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Einstein's Letter to President Roosevelt

Albert Einstein signed this letter, on August 2nd 1939, but he did not write it.  His colleagues asked him to sign it because Einstein had a personal relationship with the Roosevelts which his fellow scientists did not. 

Additionally, of course, Einstein had an international reputation.

It's ironic, when we really think about it, that Einstein even agreed to sign this letter given his personal beliefs. Beyond his brilliance as a physicist, he was known as a pacifist. Among other things, he had this to say about war:

Peace cannot be kept by force; it can only be achieved by understanding.

There would be, unfortunately, little "understanding" in the world for numerous years after Einstein "approved this message."

After Einstein signed the letter, it was supposed to be hand-delivered to the President.  A major event delayed its delivery, however.  In early September, Germany invaded Poland.  World War II had erupted in Europe.

Alexander Sachs, FDR's economic adviser, gave Roosevelt Einstein's letter on the 11th of October, 1939.  Ten days later - on the 21st of October - a newly formed "Advisory Committee on Uranium" met for the first time. 

The committee's recommendations, and the President's actions on them, gave birth to the "Manhattan Project."  The "Manhattan Project" gave birth to the world's first atomic bomb.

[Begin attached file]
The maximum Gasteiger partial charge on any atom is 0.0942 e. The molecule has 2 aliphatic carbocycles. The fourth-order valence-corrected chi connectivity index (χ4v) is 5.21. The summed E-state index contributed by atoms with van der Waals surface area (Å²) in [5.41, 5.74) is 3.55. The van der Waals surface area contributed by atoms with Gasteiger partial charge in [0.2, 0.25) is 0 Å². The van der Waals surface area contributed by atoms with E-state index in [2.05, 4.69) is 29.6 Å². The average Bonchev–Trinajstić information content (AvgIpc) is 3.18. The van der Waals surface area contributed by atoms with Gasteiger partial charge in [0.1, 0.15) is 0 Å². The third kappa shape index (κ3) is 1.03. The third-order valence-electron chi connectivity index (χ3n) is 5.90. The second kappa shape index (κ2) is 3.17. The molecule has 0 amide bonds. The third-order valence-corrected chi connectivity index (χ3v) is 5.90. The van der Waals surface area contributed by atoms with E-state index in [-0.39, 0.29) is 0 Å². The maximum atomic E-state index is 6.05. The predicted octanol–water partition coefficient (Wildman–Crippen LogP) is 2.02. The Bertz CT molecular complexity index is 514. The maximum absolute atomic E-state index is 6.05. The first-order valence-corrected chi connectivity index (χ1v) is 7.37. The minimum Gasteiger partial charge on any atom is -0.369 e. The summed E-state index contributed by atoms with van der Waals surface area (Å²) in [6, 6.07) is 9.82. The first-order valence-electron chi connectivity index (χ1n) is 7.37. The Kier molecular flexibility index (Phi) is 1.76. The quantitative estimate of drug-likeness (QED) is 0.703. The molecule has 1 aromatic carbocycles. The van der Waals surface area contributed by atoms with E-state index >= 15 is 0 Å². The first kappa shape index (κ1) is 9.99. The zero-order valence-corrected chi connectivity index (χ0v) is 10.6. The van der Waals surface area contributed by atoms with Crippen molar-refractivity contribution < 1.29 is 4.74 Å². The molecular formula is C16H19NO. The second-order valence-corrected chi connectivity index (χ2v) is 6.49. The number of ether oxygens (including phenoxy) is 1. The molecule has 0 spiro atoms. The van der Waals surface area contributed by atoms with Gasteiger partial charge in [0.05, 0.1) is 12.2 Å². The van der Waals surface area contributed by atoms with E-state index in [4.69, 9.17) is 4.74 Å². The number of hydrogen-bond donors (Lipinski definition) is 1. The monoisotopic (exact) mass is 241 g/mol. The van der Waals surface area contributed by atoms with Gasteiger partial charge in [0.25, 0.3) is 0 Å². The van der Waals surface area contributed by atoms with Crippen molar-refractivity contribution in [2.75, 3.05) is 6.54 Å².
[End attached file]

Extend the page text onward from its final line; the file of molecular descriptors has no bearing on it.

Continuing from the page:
Hereafter are the first-page words of this world-changing document:

Albert Einstein
                                             Old Grove Rd.
                                             Nassau Point
                                             Peconic, Long Island

                                             August 2nd 1939

F.D. Roosevelt
President of the United States
White House
Washington, D.C.



Sir:

      Some recent work by E.Fermi and L. Szilard, which has been com-

municated to me in manuscript, leads me to expect that the element uran-

ium may be turned into a new and important source of energy in the im-

mediate future. Certain aspects of the situation which has arisen seem

to call for watchfulness and, if necessary, quick action on the part

of the Administration. I believe therefore that it is my duty to bring

to your attention the following facts and recommendations:

      In the course of the last four months it has been made probable -

through the work of Joliot in France as well as Fermi and Szilard in

America - that it may become possible to set up a nuclear chain reaction

in a large mass of uranium, by which vast amounts of power and large quant-

ities of new radium-like elements would be generated. Now it appears

almost certain that this could be achieved in the immediate future.

      This new phenomenon would also lead to the construction of bombs,

and it is conceivable - though much less certain - that extremely power-

ful bombs of a new type may thus be constructed. A single bomb of this

type, carried by boat and exploded in a port, might very well destroy

the whole port together with some of the surrounding territory. However,

such bombs might very well prove to be too heavy for transportation by

air.

Click on the image for a better view.

See, also, page 2 of Einstein's letter.

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Author: Carole D. Bos, J.D. 5124stories and lessons created

Original Release: Oct 07, 2013

Updated Last Revision: Oct 21, 2017


Media Credits

Online, courtesy U.S. National Archives

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